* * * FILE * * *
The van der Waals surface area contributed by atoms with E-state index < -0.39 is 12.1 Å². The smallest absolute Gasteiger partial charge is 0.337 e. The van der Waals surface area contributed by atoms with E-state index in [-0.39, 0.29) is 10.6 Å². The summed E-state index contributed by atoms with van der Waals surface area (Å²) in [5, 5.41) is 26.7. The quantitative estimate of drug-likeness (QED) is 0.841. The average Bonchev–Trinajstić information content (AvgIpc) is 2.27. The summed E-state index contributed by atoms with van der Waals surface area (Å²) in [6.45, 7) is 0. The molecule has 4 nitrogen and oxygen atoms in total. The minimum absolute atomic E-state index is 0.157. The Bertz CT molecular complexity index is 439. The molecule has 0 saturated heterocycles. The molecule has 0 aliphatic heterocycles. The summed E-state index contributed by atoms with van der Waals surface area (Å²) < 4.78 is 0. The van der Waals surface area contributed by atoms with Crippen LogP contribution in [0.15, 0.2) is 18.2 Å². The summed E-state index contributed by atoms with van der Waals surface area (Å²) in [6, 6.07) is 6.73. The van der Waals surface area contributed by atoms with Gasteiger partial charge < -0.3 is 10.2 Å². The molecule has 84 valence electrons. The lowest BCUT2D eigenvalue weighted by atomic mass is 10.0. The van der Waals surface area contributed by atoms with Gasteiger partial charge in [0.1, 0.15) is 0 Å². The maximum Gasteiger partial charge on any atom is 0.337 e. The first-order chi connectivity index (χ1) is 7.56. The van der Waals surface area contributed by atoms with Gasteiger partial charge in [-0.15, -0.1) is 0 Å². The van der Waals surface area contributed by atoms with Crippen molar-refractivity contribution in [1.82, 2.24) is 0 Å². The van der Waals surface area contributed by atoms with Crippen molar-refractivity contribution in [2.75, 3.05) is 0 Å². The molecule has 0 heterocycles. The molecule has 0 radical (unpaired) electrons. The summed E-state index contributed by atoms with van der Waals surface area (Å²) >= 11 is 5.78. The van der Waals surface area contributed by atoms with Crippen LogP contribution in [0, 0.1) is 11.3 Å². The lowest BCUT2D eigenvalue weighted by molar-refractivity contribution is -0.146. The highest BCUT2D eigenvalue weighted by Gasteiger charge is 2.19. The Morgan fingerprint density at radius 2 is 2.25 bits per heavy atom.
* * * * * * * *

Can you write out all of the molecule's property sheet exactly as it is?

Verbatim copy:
The van der Waals surface area contributed by atoms with E-state index < -0.39 is 12.1 Å². The smallest absolute Gasteiger partial charge is 0.337 e. The van der Waals surface area contributed by atoms with E-state index in [-0.39, 0.29) is 10.6 Å². The summed E-state index contributed by atoms with van der Waals surface area (Å²) in [5, 5.41) is 26.7. The quantitative estimate of drug-likeness (QED) is 0.841. The average Bonchev–Trinajstić information content (AvgIpc) is 2.27. The summed E-state index contributed by atoms with van der Waals surface area (Å²) in [6.45, 7) is 0. The molecule has 4 nitrogen and oxygen atoms in total. The minimum absolute atomic E-state index is 0.157. The Bertz CT molecular complexity index is 439. The molecule has 0 saturated heterocycles. The molecule has 0 aliphatic heterocycles. The summed E-state index contributed by atoms with van der Waals surface area (Å²) < 4.78 is 0. The van der Waals surface area contributed by atoms with Crippen LogP contribution in [0.15, 0.2) is 18.2 Å². The summed E-state index contributed by atoms with van der Waals surface area (Å²) in [6, 6.07) is 6.73. The van der Waals surface area contributed by atoms with Gasteiger partial charge < -0.3 is 10.2 Å². The molecule has 84 valence electrons. The lowest BCUT2D eigenvalue weighted by atomic mass is 10.0. The van der Waals surface area contributed by atoms with Gasteiger partial charge in [0.1, 0.15) is 0 Å². The maximum Gasteiger partial charge on any atom is 0.337 e. The first-order chi connectivity index (χ1) is 7.56. The van der Waals surface area contributed by atoms with Gasteiger partial charge in [-0.15, -0.1) is 0 Å². The van der Waals surface area contributed by atoms with Crippen molar-refractivity contribution in [1.82, 2.24) is 0 Å². The van der Waals surface area contributed by atoms with Crippen molar-refractivity contribution in [2.75, 3.05) is 0 Å². The molecule has 0 heterocycles. The molecule has 0 radical (unpaired) electrons. The summed E-state index contributed by atoms with van der Waals surface area (Å²) >= 11 is 5.78. The van der Waals surface area contributed by atoms with Crippen LogP contribution in [0, 0.1) is 11.3 Å². The lowest BCUT2D eigenvalue weighted by molar-refractivity contribution is -0.146. The highest BCUT2D eigenvalue weighted by Gasteiger charge is 2.19. The Morgan fingerprint density at radius 2 is 2.25 bits per heavy atom.